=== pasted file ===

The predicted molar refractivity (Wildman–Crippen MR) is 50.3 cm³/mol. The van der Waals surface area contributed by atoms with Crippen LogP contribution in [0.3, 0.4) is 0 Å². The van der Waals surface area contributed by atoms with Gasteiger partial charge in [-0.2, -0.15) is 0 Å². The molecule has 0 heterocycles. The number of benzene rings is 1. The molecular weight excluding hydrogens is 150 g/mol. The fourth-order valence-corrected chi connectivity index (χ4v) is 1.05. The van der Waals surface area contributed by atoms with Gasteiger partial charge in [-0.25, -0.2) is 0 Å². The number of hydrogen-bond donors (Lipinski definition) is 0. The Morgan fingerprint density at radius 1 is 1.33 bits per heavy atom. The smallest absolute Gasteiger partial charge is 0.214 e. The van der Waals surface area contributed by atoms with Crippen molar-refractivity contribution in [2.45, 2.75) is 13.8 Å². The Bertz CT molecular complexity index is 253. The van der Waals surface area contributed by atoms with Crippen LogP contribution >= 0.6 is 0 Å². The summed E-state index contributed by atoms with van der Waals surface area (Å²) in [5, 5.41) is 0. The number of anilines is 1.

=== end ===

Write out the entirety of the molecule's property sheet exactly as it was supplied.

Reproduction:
The predicted molar refractivity (Wildman–Crippen MR) is 50.3 cm³/mol. The van der Waals surface area contributed by atoms with Crippen LogP contribution in [0.3, 0.4) is 0 Å². The van der Waals surface area contributed by atoms with Gasteiger partial charge in [-0.2, -0.15) is 0 Å². The molecule has 0 heterocycles. The number of benzene rings is 1. The molecular weight excluding hydrogens is 150 g/mol. The fourth-order valence-corrected chi connectivity index (χ4v) is 1.05. The van der Waals surface area contributed by atoms with Gasteiger partial charge in [-0.25, -0.2) is 0 Å². The number of hydrogen-bond donors (Lipinski definition) is 0. The Morgan fingerprint density at radius 1 is 1.33 bits per heavy atom. The smallest absolute Gasteiger partial charge is 0.214 e. The van der Waals surface area contributed by atoms with Crippen molar-refractivity contribution in [2.45, 2.75) is 13.8 Å². The Bertz CT molecular complexity index is 253. The van der Waals surface area contributed by atoms with Crippen LogP contribution >= 0.6 is 0 Å². The summed E-state index contributed by atoms with van der Waals surface area (Å²) in [5, 5.41) is 0. The number of anilines is 1.